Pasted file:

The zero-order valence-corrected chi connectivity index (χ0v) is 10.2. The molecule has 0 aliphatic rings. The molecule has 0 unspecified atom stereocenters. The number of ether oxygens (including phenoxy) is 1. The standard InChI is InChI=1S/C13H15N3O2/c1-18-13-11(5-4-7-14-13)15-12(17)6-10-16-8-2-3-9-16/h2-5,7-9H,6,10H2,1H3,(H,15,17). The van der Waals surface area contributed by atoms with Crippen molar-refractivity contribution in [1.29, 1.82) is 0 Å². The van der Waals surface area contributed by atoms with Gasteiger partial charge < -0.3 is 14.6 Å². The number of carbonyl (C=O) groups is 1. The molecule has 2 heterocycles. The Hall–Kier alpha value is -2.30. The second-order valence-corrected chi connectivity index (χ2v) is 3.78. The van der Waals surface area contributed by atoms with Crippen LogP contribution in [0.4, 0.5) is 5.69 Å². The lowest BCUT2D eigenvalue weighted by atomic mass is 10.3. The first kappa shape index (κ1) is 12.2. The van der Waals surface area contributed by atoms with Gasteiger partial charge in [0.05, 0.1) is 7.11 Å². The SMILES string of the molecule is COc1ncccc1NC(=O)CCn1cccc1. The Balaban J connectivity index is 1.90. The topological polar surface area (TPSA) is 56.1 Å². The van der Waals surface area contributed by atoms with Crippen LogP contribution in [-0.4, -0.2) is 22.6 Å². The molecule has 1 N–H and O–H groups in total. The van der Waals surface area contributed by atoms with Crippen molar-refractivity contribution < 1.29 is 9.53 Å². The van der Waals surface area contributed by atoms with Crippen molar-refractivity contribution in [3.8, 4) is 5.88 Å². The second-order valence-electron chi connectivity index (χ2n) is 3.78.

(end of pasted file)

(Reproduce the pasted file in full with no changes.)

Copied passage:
The zero-order valence-corrected chi connectivity index (χ0v) is 10.2. The molecule has 0 aliphatic rings. The molecule has 0 unspecified atom stereocenters. The number of ether oxygens (including phenoxy) is 1. The standard InChI is InChI=1S/C13H15N3O2/c1-18-13-11(5-4-7-14-13)15-12(17)6-10-16-8-2-3-9-16/h2-5,7-9H,6,10H2,1H3,(H,15,17). The van der Waals surface area contributed by atoms with Crippen molar-refractivity contribution in [1.29, 1.82) is 0 Å². The van der Waals surface area contributed by atoms with Gasteiger partial charge < -0.3 is 14.6 Å². The number of carbonyl (C=O) groups is 1. The molecule has 2 heterocycles. The Hall–Kier alpha value is -2.30. The second-order valence-corrected chi connectivity index (χ2v) is 3.78. The van der Waals surface area contributed by atoms with Crippen LogP contribution in [0.4, 0.5) is 5.69 Å². The lowest BCUT2D eigenvalue weighted by atomic mass is 10.3. The first kappa shape index (κ1) is 12.2. The van der Waals surface area contributed by atoms with Gasteiger partial charge in [0.05, 0.1) is 7.11 Å². The SMILES string of the molecule is COc1ncccc1NC(=O)CCn1cccc1. The Balaban J connectivity index is 1.90. The topological polar surface area (TPSA) is 56.1 Å². The van der Waals surface area contributed by atoms with Crippen LogP contribution in [-0.4, -0.2) is 22.6 Å². The molecule has 1 N–H and O–H groups in total. The van der Waals surface area contributed by atoms with Crippen molar-refractivity contribution < 1.29 is 9.53 Å². The van der Waals surface area contributed by atoms with Crippen molar-refractivity contribution in [3.8, 4) is 5.88 Å². The second-order valence-electron chi connectivity index (χ2n) is 3.78.